Balancing Your Tyres22 May 2017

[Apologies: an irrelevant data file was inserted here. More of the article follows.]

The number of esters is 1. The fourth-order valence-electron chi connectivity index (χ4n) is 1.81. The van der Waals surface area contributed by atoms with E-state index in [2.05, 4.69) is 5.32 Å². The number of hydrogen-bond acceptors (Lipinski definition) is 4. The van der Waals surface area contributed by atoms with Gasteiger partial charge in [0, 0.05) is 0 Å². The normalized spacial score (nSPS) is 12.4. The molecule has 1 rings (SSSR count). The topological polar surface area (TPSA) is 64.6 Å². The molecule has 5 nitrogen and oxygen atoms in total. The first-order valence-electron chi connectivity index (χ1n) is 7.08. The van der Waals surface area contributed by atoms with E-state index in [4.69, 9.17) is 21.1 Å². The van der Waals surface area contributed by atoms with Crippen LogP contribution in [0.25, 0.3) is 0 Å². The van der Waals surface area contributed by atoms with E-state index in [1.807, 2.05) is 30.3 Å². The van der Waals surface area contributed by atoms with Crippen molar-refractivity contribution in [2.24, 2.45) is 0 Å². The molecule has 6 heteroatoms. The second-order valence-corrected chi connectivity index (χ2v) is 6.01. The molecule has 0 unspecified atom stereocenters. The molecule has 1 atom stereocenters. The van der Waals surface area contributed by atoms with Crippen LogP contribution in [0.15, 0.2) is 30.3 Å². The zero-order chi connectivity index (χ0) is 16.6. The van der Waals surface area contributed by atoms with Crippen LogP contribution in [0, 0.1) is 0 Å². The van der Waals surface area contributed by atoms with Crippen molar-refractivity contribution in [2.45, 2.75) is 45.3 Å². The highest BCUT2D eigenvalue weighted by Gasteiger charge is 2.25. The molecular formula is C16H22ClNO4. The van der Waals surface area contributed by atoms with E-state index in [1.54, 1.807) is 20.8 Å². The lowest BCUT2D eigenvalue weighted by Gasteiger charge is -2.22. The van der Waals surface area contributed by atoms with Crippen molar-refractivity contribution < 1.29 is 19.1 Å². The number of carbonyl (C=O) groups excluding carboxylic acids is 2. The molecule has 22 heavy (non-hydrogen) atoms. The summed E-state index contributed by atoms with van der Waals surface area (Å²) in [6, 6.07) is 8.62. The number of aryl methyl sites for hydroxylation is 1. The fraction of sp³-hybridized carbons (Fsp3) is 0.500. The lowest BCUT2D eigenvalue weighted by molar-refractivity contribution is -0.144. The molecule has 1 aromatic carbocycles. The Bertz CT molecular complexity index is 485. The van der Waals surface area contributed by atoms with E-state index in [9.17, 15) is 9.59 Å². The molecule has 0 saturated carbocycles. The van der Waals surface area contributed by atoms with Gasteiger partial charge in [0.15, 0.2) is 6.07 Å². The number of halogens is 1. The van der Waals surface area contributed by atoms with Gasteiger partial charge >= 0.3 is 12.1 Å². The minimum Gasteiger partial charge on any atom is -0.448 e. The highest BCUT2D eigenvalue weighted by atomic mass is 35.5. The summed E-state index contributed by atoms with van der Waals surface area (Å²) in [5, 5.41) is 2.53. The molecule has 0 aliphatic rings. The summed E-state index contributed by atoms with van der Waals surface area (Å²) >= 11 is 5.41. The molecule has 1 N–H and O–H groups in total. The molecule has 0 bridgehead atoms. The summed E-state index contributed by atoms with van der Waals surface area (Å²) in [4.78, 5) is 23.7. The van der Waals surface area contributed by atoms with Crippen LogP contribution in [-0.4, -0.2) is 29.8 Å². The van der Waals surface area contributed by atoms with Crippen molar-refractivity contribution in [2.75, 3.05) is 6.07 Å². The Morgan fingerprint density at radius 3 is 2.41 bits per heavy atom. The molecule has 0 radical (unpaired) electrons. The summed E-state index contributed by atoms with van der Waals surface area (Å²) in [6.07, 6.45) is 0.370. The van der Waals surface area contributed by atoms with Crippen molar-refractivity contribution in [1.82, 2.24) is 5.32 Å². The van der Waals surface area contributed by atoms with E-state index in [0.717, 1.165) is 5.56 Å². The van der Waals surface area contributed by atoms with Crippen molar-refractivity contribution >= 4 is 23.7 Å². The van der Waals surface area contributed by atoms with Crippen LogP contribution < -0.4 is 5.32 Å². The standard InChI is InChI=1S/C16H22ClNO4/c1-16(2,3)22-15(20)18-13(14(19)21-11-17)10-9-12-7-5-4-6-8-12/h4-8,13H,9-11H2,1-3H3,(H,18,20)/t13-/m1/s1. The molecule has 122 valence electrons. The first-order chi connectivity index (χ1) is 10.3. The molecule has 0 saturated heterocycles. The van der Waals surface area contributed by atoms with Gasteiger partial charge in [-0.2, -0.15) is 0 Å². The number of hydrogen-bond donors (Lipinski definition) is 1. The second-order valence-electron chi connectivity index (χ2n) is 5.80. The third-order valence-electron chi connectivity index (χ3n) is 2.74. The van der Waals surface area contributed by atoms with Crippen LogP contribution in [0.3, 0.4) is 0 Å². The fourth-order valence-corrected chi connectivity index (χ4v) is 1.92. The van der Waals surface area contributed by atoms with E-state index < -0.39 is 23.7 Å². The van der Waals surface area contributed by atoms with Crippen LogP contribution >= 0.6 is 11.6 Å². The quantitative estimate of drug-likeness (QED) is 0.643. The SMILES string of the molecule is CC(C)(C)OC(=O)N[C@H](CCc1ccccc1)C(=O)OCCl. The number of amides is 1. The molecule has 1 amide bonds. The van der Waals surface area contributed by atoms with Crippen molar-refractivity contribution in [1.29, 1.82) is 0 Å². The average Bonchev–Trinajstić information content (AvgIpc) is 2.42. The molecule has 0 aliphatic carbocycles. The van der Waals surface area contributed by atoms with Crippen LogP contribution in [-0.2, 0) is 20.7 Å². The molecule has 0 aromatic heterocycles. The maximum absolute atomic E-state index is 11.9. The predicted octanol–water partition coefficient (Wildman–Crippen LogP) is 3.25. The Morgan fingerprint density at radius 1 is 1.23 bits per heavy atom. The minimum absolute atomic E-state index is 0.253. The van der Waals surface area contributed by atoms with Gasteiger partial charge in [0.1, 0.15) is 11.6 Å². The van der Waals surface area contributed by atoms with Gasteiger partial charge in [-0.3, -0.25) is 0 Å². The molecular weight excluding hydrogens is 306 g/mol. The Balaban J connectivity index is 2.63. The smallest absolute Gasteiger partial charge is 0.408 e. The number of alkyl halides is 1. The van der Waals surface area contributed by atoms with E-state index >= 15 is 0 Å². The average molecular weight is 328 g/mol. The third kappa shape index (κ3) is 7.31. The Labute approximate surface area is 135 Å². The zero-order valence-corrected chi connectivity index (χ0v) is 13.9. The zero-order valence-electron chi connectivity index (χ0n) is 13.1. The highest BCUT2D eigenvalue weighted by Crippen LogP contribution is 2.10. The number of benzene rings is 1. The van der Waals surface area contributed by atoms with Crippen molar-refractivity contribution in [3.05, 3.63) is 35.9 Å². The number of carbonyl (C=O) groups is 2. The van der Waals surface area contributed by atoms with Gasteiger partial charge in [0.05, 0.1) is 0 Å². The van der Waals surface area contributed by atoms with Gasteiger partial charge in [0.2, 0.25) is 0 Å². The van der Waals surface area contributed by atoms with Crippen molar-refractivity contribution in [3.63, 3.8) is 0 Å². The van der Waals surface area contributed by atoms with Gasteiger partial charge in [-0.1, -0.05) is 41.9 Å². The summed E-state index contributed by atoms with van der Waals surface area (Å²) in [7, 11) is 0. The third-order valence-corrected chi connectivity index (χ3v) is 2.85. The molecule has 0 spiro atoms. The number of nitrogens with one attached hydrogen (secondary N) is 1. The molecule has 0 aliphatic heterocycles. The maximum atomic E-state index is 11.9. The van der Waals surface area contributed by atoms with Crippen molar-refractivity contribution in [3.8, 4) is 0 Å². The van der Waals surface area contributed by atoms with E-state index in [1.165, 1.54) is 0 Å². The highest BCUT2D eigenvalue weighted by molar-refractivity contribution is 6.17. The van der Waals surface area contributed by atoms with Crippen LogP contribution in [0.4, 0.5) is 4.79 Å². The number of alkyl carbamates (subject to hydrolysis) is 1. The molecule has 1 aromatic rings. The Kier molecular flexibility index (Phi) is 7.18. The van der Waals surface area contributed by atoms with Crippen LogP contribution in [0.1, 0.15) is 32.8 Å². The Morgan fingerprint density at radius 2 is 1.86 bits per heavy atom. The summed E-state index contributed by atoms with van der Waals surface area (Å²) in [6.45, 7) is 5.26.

Have you noticed your steering wheel starting to wobble lately, when you reach a certain speed? It is often the first sign that your wheels may be out of balance. Out of balance wheels can result in premature wearing of suspension and steering components, rotating parts and tyres. What causes wheels to become out of balance? A small force, repeated rapidly and frequently, can cause serious damage. A car’s wheel, travelling at 60 mph, is making approximately four revolutions every second. Every one of those revolutions is producing a tiny shake, which is passed on to every part of the vehicle connected to it. This could be more than 14,000 little shakes an hour from just one wheel! Start adding the tiny shakes from the other wheels on the car. Multiply by hundreds of miles driven in a day. Then start factoring-in the holes, bumps, rocks and debris a car may face on the road. You can see the numbers grow. The vibrations described above are not felt when they are on the rear wheels, but are still contributing to mechanical wear-and-tear. This is why it has become a standard practice to balance every new tyre. Many vehicle owners get their wheels balanced at every rotation, not just every new set of tyres. Under average driving conditions, the experience of many thousands of motorists has shown that it is advisable to check tyre balance every time they are rotated (between 4 and 6,000 miles). Also, perform a balance after all repairs. If tyre balancing is only considered when there is a vibration, it may have already caused considerable stress to your vehicle. To keep your vehicle in order – Balance new tyres. – Check tyre balance whenever tyre rotation is performed- ideally at intervals of 4,000 to 6,000 miles. – Have any tyre that has been repaired, balanced. Keep your tyres in good order. Inspect them regularly to prevent wear and tear on your vehicle and to keep safe on the roads. For a tyre check, call into one of our Tyreland branches. We will be delighted to help you.